Griffin-Bacal Advertising, the ad agency that revamped Space Battleship Yamato for America, made several changes to the cartoon, including Americanizing the names of the heroes and their ship, removing raunchy comedic scenes in which IQ-9 the pervy robot sexually harasses female officer Nova and eliminating all references to sake, the favorite libation of goofy but competent medical officer Dr. Sado, who was renamed Dr. Sane (Sado was like a Japanese Foster Brooks, back when alcoholism was cute and funny). But Griffin-Bacal didn’t tamper with Avatar’s death. I’m still amazed that Griffin-Bacal didn’t wuss out like Voltron, another American redubbing of an anime show, would later do in 1984 when it rewrote a heroic character’s death in the original Japanese version as a long stay in the hospital.
While rewatching Star Blazers on Syfy, I noticed some elements haven’t aged well–particularly the dated-looking animation, the lame attempts at comic relief and the sometimes stilted-sounding American redubs–and it’s occasionally difficult to take Avatar seriously now because of his resemblance to the Sea Captain from The Simpsons. But Star Blazers, which, in its original incarnation, was an allegory for Japan’s struggles to recover from Hiroshima and Nagasaki, still holds up as a largely serious, pre-Galactica sci-fi drama about the costs of war. Its willingness to sacrifice Avatar is an example of how seriously the animated series took the subject of war (just as how the loss of Ned is an example of how far Game of Thrones will go to maintain the brutality of the Martin novels’ milieu).
When I was six years old, I was disturbed by the Star Blazers‘ flashback sequence of young Derek Wildstar’s discovery of his parents’ deaths from an alien bomb attack. It is a loss that fuels Wildstar’s commitment to seeing through the Argo’s mission as he inherits the captain’s chair from his dying mentor Avatar. I’ve seen much more depressing and grisly images since that Star Blazers sequence, so when I rewatched it a few weeks ago, I didn’t get choked up like I did when I was six, but the sight of Wildstar as a kid, alone and grieving in the rubble where his parents once stood, remains a powerful image.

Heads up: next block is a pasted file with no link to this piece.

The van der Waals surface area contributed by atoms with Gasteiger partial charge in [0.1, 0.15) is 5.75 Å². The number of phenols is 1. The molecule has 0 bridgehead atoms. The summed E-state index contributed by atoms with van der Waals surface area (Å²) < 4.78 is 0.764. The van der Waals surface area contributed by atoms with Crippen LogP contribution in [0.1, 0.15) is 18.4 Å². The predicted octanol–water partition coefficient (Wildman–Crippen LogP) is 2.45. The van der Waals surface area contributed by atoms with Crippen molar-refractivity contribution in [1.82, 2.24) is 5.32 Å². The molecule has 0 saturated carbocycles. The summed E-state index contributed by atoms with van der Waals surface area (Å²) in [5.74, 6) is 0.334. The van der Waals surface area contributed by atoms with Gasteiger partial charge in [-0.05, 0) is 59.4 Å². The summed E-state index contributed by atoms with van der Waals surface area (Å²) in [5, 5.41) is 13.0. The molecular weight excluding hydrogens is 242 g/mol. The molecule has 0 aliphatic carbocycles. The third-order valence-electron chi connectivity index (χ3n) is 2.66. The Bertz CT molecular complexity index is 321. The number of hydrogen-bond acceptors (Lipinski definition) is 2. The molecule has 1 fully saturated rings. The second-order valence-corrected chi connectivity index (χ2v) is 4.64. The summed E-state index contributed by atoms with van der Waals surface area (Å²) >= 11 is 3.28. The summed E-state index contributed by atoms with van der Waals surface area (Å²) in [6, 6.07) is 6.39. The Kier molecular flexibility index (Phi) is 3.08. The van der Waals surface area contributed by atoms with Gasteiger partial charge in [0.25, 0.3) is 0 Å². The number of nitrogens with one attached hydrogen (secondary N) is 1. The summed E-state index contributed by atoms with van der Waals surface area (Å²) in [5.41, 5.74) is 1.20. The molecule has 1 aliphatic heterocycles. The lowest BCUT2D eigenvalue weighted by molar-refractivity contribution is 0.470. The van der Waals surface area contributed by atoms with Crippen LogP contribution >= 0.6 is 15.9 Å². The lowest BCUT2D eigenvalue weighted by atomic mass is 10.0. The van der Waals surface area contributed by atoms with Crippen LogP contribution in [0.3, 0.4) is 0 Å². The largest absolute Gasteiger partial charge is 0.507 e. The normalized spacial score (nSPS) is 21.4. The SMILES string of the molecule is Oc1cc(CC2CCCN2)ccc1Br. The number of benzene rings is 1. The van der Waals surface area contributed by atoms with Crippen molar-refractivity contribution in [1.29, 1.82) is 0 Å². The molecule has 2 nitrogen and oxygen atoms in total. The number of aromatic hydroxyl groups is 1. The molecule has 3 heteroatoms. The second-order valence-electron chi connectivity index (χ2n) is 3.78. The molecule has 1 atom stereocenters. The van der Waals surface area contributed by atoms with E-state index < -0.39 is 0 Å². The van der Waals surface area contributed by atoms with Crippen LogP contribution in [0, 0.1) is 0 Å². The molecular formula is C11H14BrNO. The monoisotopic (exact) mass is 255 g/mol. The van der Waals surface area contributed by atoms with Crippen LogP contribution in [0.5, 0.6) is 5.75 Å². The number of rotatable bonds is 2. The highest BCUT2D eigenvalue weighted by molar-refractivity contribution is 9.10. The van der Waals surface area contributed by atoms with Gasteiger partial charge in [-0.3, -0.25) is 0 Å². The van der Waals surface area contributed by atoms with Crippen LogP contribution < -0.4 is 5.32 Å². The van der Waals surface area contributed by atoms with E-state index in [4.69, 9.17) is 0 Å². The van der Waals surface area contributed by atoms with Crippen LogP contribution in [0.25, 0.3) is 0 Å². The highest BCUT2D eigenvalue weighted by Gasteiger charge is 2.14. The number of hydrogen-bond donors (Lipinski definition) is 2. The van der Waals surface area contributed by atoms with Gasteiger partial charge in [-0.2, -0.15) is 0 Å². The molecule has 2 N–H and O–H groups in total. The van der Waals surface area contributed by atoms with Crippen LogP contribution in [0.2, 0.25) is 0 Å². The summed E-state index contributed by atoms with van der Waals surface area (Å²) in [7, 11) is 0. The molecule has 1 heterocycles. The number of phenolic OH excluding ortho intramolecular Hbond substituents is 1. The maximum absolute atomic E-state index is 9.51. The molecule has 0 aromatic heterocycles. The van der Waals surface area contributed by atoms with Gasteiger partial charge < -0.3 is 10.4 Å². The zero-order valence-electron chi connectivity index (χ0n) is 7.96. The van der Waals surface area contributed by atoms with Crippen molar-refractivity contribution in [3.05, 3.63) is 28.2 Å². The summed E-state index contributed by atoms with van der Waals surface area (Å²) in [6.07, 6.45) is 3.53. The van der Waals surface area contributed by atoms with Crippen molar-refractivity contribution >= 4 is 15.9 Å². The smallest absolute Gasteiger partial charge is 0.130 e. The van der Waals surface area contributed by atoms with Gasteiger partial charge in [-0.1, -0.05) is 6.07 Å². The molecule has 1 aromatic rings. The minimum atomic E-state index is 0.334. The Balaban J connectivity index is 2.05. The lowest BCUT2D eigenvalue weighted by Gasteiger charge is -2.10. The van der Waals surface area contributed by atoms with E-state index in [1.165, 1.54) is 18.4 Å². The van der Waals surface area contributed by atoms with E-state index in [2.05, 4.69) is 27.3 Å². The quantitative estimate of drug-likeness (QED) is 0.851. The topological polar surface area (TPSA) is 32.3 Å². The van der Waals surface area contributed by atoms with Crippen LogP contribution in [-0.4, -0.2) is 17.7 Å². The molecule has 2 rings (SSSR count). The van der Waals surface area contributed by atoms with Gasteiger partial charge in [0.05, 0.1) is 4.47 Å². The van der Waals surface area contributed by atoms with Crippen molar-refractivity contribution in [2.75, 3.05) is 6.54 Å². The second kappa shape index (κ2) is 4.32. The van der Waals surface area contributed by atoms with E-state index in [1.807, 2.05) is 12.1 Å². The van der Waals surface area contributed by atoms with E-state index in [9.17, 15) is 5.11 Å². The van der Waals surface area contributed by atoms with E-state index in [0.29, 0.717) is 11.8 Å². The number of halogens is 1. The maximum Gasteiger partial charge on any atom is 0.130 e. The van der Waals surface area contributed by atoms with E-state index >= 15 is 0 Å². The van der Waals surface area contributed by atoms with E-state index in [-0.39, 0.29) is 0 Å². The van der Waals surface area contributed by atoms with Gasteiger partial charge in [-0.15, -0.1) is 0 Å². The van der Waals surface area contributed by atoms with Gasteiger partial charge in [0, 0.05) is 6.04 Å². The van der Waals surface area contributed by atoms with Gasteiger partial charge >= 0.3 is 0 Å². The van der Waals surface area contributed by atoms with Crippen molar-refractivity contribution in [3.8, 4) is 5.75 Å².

Yamato’s impact on Japanese viewers during moments like that flashback to the parents’ deaths and Okita’s deathbed scene is so immense that the series got the ultimate tribute in 2010 when director Takashi Yamazaki remade it as a $23.9 million, J.J. Abrams Star Trek-style live-action feature film (beating to the punch a mired-in-development-hell Star Blazers movie project that currently has Usual Suspects and Valkyrie screenwriter Christopher McQuarrie attached to it). In America, the series is nothing more than a cult favorite, so it’s not surprising that hardly anybody recalled Avatar’s demise when Game of Thrones lops off Ned’s head. Both televised seasons of Star Blazers (plus an additional season that never aired nationally like the previous two and is the only season I’ve never seen) are available on DVD and worth checking out if you’re curious about why its fans are still gaga over the Argo’s badass Wave Motion Gun (YouTube it) or if you’re curious to see how a cartoon managed to get away with presenting grown-up images of wartime despair and sacrifice to American kids in the ’70s and ’80s. The decison by the series’ American distributor Griffin-Bacal and Claster Television not to drastically alter Yamato’s storylines is more admirable than what took place on their later military cartoon G.I. Joe, where the stories were so often watered-down and corny (in comparison to both Star Blazers and the Marvel comic book version of G.I. Joe) that its series tagline “A Real American Hero” should have been replaced with “Gee, Kids, Ain’t War Fun?”
Now that’s a line you’d never hear on either Star Blazers or Game of Thrones, where its most shocking episode conclusion yet is a Star Blazers-like way of saying “The stakes are high and no one’s safe, not even the star of the show.” God, I’m dying to see what happens in the Game of Thrones finale.